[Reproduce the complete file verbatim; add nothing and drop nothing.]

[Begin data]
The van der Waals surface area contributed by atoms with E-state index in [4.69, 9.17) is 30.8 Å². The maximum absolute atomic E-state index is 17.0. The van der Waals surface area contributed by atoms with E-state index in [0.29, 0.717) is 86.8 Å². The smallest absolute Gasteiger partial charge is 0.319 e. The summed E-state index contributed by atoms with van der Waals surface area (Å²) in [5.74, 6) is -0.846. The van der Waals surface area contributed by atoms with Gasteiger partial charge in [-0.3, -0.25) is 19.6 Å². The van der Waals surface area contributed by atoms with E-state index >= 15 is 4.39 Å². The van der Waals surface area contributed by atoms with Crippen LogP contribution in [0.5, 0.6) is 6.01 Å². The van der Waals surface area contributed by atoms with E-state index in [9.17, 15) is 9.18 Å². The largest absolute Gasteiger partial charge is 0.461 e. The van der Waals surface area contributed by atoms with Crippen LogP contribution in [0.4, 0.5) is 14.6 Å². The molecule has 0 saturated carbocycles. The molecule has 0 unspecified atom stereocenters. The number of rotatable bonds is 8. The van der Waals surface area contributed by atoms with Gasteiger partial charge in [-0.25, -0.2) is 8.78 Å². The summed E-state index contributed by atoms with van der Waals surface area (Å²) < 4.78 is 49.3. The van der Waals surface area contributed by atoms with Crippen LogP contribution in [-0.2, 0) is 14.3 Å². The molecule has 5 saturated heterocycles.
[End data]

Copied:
The van der Waals surface area contributed by atoms with E-state index in [4.69, 9.17) is 30.8 Å². The maximum absolute atomic E-state index is 17.0. The van der Waals surface area contributed by atoms with E-state index in [0.29, 0.717) is 86.8 Å². The smallest absolute Gasteiger partial charge is 0.319 e. The summed E-state index contributed by atoms with van der Waals surface area (Å²) in [5.74, 6) is -0.846. The van der Waals surface area contributed by atoms with Gasteiger partial charge in [-0.3, -0.25) is 19.6 Å². The van der Waals surface area contributed by atoms with E-state index >= 15 is 4.39 Å². The van der Waals surface area contributed by atoms with Crippen LogP contribution in [0.5, 0.6) is 6.01 Å². The van der Waals surface area contributed by atoms with E-state index in [9.17, 15) is 9.18 Å². The largest absolute Gasteiger partial charge is 0.461 e. The van der Waals surface area contributed by atoms with Crippen LogP contribution in [0.4, 0.5) is 14.6 Å². The molecule has 0 saturated carbocycles. The molecule has 0 unspecified atom stereocenters. The number of rotatable bonds is 8. The van der Waals surface area contributed by atoms with Gasteiger partial charge in [-0.25, -0.2) is 8.78 Å². The summed E-state index contributed by atoms with van der Waals surface area (Å²) < 4.78 is 49.3. The van der Waals surface area contributed by atoms with Crippen LogP contribution in [-0.2, 0) is 14.3 Å². The molecule has 5 saturated heterocycles.